Philly Rising: West Philly man rolls in positive change through skating lessons

Cohen Thompson skating (R), and the group of students he teaches
Cohen Thompson skating (R), and the group of students he teaches Photo credit Courtesy of Cohen Thompson
By KYW Newsradio 1060

PHILADELPHIA (KYW Newsradio) — The throwback hobby of roller-skating has been making a comeback recently, but for Cohen Thompson, it never left.

The 33-year-old from West Philadelphia went viral during the height of the pandemic for showing off his skating skills in his scrubs. He was featured on the Kelly Clarkson Show, Access Hollywood, Entertainment Tonight, as well as a few local news stations.

“When the plastic surgery spot closed due to COVID, I went up to the New York area just to help them out and I brought my skates up there. Everybody was doing different challenges and I ended up doing it just so happened to go viral,” he said.

Thompson, a surgical first assistant, has been using the spotlight to make a difference. Over the summer, he spent thousands of dollars and countless hours renovating a neglected park, turning it into a skating rink in the West Philadelphia community.

“I just so happened to come across this park and I’m like, wow that looks like it’s a skating rink. I’m like, I could really use this, I could clean this thing up, I could really make this something,” he explained.

And that’s what he did.

He painted and paved the park, then began hosting barbecues for the community to enjoy.

“I didn’t have any skates then. I started having ‘skate and chew.’ I was feeding people. If you didn’t have any skates just come eat and enjoy the vibe,” he said.

Thompson, cofounder of the nonprofit Skate University, said he eventually purchased nearly 100 pairs of skates for kids to borrow while at the park.

Now, he generally spends three days out of his week working with young people, many of them young men, and teaching them how to skate.

The space has become a safe haven for the community, where they can have fun and explore their creativity.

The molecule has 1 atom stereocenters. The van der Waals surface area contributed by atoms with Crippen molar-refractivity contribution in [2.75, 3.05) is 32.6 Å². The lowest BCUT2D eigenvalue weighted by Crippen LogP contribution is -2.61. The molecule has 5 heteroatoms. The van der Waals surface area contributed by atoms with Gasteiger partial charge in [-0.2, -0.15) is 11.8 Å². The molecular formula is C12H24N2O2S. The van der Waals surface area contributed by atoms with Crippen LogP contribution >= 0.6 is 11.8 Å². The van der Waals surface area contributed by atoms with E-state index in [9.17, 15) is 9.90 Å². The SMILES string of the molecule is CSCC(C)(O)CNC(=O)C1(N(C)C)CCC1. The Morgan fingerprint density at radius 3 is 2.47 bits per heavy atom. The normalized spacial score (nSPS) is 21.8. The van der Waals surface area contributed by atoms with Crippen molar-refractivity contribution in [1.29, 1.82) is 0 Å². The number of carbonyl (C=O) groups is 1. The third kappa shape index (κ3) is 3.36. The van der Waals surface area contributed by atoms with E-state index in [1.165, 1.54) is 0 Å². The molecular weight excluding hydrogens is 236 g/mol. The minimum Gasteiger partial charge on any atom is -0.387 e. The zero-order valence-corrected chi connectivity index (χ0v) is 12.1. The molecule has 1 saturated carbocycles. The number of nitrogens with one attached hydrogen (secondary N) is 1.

“Some kids could come here or they could stay on the corner. It cost you nothing to just come here and have some fun,” he said.

Tamika Jewett, who lives in Overbrook, said her two sons look forward to coming out to skate each week.

“They needed something other than just football, because that’s kind of the only thing we have in the community. To have like art activities and skating and options for the kids to pick and choose what they want to do is important,” she said.

Thompson is also teaching the kids he interacts with to aspire and dream.

“Anybody could do what I’m doing if they just had the opportunity. There’s nothing special about what I’m doing. That’s what I just wanna show people. I’m not a hero. I’m Black, I got a beard, I look just like you, I’m from the same place as you, same thing I’m doing, you can do,” he said.

Thompson recently lost his young nephew to gun violence, and said opening up about his own struggles and vulnerabilities has helped him connect with the young people who are facing similar adversities.

“If you’re going through stuff, it’s OK. I’m going through stuff too.”

He’s found his niche in what he calls medical skating.

“Both of my occupations are tying together. My medical career, that’s how I was found skating. I was helping out in COVID and I was in my scrubs skating. If it wasn’t for me just being brave enough to go up there and help, this would have never happened,” he said.

He believes that now, he’s saving lives in more ways than one.

“Nowadays, people will look at somebody like myself and they’ll judge me by the cover not knowing that I could possibly save your life or I could be helping your kid learn how to skate. Either way, I’m saving lives.”

Thompson hopes that local leaders and others will support his efforts so that he can expand programming and vital services to the local community.